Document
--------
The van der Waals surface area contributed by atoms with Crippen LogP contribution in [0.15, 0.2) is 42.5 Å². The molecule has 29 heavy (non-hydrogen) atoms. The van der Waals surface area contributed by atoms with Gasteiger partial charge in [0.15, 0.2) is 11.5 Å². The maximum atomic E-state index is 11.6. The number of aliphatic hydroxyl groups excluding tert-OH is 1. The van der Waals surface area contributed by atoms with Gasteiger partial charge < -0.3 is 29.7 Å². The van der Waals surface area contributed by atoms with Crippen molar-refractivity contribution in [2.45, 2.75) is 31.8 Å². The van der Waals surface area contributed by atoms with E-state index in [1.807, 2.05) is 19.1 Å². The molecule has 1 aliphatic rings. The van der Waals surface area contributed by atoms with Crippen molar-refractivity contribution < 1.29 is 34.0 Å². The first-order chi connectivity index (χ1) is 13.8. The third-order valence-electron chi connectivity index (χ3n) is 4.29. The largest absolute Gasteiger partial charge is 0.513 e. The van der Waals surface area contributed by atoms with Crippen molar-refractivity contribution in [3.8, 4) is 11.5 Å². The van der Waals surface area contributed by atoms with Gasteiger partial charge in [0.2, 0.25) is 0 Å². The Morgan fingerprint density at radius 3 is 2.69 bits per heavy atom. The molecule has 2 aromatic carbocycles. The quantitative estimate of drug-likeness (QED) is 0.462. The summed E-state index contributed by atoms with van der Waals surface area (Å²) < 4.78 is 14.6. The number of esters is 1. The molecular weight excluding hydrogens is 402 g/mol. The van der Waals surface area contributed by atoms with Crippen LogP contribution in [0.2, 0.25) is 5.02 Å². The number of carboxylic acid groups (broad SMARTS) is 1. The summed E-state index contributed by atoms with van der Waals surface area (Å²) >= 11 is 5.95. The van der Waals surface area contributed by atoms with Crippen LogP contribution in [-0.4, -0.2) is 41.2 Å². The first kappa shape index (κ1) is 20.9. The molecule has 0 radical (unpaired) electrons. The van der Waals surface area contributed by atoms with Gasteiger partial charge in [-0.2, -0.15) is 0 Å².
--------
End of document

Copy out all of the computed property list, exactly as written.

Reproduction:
The van der Waals surface area contributed by atoms with Crippen LogP contribution in [0.15, 0.2) is 42.5 Å². The molecule has 29 heavy (non-hydrogen) atoms. The van der Waals surface area contributed by atoms with Gasteiger partial charge in [0.15, 0.2) is 11.5 Å². The maximum atomic E-state index is 11.6. The number of aliphatic hydroxyl groups excluding tert-OH is 1. The van der Waals surface area contributed by atoms with Gasteiger partial charge < -0.3 is 29.7 Å². The van der Waals surface area contributed by atoms with Crippen molar-refractivity contribution in [2.45, 2.75) is 31.8 Å². The van der Waals surface area contributed by atoms with E-state index in [1.807, 2.05) is 19.1 Å². The molecule has 1 aliphatic rings. The van der Waals surface area contributed by atoms with Crippen molar-refractivity contribution < 1.29 is 34.0 Å². The first-order chi connectivity index (χ1) is 13.8. The third-order valence-electron chi connectivity index (χ3n) is 4.29. The largest absolute Gasteiger partial charge is 0.513 e. The van der Waals surface area contributed by atoms with Crippen molar-refractivity contribution in [3.8, 4) is 11.5 Å². The van der Waals surface area contributed by atoms with Gasteiger partial charge in [0.2, 0.25) is 0 Å². The Morgan fingerprint density at radius 3 is 2.69 bits per heavy atom. The molecule has 2 aromatic carbocycles. The quantitative estimate of drug-likeness (QED) is 0.462. The summed E-state index contributed by atoms with van der Waals surface area (Å²) < 4.78 is 14.6. The number of esters is 1. The molecular weight excluding hydrogens is 402 g/mol. The van der Waals surface area contributed by atoms with Crippen LogP contribution in [0.2, 0.25) is 5.02 Å². The number of carboxylic acid groups (broad SMARTS) is 1. The summed E-state index contributed by atoms with van der Waals surface area (Å²) >= 11 is 5.95. The van der Waals surface area contributed by atoms with Crippen LogP contribution in [-0.4, -0.2) is 41.2 Å². The first kappa shape index (κ1) is 20.9. The molecule has 0 radical (unpaired) electrons. The van der Waals surface area contributed by atoms with Gasteiger partial charge in [-0.2, -0.15) is 0 Å².